Swiss-based Nestle, which has factories in 81 countries making products such as KitKat chocolates, milk products and pet food, is working to improve efficiencies and reduce costs as the prices of its inputs and packaging rise.
It is clear that the upward trend, in our eyes, is going to be there to stay, chief executive Paul Bulcke told reporters said in Manila, where he was marking the 100th anniversary of Nestle's Philippine unit.
Which is not a bad thing, if you put it in context of the fact that agricultural raw material prices went down for so many years to a level that agriculture was not an interesting activity, or there was no R&D investment, or there was no political impulse.
Nestle, which makes Nescafe, Maggi soups and Gerber baby food, has said it expects to meet its goal of 5-6 percent sales growth in 2011 and higher margins, although higher raw material costs and a strong Swiss franc would dampen first-half results.
It had projected rises in input costs to be at the top end of its guidance of 8-10 percent in 2011, with pricing expected to tick up during the year.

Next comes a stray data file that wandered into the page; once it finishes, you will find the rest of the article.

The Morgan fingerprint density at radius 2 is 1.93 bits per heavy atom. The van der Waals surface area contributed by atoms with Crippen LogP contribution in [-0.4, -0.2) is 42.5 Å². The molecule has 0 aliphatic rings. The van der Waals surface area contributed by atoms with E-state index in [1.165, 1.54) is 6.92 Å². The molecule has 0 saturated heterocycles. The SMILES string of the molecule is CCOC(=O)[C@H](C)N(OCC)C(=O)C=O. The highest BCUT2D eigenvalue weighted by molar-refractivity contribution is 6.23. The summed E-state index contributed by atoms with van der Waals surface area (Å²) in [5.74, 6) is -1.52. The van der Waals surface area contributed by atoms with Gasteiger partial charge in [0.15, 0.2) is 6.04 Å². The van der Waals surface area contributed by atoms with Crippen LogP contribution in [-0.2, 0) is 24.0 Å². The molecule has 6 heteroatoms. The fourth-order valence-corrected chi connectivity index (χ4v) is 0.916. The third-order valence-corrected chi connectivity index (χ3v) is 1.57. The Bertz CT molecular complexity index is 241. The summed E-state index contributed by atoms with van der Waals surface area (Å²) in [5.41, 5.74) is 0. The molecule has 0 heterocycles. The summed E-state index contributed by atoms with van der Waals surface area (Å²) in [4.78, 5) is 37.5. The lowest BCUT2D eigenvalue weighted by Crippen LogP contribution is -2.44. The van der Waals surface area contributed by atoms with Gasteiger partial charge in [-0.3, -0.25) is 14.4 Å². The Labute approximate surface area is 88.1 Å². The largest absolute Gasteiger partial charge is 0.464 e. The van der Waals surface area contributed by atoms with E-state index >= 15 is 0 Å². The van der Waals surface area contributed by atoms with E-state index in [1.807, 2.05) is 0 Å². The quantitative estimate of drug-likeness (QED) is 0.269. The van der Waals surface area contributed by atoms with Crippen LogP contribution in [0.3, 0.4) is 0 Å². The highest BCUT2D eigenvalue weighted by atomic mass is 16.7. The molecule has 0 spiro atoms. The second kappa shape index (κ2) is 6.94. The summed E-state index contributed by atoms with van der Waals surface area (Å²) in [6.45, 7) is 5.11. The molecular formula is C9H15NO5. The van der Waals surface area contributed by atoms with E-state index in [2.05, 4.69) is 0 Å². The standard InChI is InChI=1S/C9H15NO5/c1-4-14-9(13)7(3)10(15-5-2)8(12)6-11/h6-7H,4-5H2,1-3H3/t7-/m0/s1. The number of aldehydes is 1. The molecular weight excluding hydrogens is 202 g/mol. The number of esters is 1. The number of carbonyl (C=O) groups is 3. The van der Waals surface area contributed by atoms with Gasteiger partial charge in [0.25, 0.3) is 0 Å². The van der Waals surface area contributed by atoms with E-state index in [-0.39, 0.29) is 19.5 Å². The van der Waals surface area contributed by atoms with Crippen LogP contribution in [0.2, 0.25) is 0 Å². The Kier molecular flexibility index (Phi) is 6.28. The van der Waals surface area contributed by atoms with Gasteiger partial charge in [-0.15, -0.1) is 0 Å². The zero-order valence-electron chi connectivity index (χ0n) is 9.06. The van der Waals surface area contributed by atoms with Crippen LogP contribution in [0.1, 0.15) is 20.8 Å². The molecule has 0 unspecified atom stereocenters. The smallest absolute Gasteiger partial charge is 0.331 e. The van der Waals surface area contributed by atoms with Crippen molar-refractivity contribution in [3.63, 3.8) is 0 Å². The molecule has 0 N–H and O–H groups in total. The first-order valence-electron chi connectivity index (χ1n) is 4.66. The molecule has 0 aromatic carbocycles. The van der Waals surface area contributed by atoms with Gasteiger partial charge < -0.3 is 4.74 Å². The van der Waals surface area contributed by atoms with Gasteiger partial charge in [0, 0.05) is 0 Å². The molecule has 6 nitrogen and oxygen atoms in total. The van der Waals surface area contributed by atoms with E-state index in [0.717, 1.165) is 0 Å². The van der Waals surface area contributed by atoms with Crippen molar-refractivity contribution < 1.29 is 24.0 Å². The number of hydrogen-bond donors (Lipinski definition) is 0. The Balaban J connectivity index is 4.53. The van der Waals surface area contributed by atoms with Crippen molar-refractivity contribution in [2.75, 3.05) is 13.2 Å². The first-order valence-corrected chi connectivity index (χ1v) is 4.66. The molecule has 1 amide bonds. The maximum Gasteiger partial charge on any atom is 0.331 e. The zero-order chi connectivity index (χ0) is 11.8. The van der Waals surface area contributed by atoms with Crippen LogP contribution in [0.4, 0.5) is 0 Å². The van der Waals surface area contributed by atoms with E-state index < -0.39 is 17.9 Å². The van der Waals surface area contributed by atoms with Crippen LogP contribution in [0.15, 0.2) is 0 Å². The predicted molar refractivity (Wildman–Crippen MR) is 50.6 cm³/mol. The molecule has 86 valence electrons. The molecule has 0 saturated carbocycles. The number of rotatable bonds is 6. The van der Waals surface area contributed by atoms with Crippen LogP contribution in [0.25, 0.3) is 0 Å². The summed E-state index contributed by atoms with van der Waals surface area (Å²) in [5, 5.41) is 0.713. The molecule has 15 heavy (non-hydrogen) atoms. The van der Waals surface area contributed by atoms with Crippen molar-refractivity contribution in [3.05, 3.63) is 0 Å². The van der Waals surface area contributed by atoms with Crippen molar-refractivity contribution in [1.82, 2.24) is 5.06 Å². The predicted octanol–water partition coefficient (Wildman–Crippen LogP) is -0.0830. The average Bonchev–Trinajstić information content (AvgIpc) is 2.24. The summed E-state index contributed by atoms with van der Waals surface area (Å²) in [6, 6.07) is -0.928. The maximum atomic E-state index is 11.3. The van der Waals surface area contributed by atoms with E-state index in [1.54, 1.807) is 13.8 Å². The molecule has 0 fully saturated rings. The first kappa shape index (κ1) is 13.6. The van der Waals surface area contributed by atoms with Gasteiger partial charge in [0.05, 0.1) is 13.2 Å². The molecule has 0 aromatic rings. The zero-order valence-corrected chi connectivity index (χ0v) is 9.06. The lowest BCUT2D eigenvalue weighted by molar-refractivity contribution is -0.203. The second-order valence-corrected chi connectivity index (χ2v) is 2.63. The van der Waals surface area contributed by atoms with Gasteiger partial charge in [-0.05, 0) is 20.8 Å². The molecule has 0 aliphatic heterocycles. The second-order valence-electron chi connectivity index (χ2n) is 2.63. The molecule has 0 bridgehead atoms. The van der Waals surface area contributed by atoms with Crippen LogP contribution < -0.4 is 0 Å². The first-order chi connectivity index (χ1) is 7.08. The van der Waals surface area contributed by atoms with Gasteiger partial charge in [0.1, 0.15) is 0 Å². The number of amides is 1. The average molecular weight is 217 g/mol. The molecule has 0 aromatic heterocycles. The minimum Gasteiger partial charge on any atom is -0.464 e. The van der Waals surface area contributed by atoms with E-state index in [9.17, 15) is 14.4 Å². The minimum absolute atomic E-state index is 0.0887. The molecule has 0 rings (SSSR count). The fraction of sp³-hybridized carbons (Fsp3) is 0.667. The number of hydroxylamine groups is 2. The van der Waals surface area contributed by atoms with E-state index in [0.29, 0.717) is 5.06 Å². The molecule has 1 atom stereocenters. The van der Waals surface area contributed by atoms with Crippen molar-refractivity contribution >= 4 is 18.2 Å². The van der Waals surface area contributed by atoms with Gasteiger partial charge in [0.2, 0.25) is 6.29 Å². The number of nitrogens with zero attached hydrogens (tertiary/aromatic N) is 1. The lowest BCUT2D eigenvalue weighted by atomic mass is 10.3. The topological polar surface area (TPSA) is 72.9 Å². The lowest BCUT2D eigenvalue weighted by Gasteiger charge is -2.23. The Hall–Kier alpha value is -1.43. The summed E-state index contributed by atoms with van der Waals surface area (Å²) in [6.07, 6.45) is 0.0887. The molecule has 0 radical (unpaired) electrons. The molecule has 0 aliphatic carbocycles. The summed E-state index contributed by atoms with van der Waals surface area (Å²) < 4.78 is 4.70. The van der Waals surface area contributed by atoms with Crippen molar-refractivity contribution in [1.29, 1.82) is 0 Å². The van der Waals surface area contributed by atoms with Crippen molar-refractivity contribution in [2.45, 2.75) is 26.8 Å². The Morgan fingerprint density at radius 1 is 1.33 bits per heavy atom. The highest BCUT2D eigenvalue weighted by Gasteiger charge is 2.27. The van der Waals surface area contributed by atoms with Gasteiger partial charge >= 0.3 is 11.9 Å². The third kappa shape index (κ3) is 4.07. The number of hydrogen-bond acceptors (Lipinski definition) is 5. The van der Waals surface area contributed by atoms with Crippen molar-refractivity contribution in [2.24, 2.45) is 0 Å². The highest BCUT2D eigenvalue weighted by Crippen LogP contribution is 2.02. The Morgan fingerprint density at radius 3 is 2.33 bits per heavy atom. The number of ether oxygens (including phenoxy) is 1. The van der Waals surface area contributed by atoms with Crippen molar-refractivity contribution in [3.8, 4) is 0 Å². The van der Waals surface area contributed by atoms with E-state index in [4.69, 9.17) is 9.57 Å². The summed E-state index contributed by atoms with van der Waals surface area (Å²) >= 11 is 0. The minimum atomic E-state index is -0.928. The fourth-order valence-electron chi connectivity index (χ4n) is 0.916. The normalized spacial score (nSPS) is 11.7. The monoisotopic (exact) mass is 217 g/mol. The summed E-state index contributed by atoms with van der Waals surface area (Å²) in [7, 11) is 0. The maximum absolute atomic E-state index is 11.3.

That guidance on input costs remained, even after some moderation in global commodity prices in recent months after a sharp surge earlier in 2011, Bulcke said.
When we speak, we don't speak on the cost-on-the-day cost, we speak on the trend we see, he said, saying Nestle tried to read trends and set prices that could be stable amid market volatility.
We never calculate our cost price on the peaks of every raw material, he said. Nestle, whose shares have fallen 4 percent this year, expects emerging markets to account for 45 percent of turnover by 2020, from 35 percent, or 39 billion Swiss francs ($46 billion) now.
I do see the growth of the emerging markets double, give and take, the growth of the developed markets, Bulcke said.
The Swiss franc has hit record highs against the dollar and the euro in June, and that will weigh on Nestle's consolidated results, when income from its foreign operations is converted to francs for reporting.
Bulcke said the franc did not affect the day-to-day operations of foreign units, which work in local currencies.
The company hedged its raw material needs to provide price certainty, but was not going to start hedging the Swiss franc purely for account consolidation, he said.
No, because we have a natural hedge. What you can have is less Swiss francs, but they are Swiss francs so there's more dollar equivalent.
We are growing very, very handsomely, and with less francs at the end of the day. And that is a little bit more the ego stuff -- you say 'all that effort, all that growth, where is it?' Well, it's in the Swiss franc.
(Editing by Nick Macfie)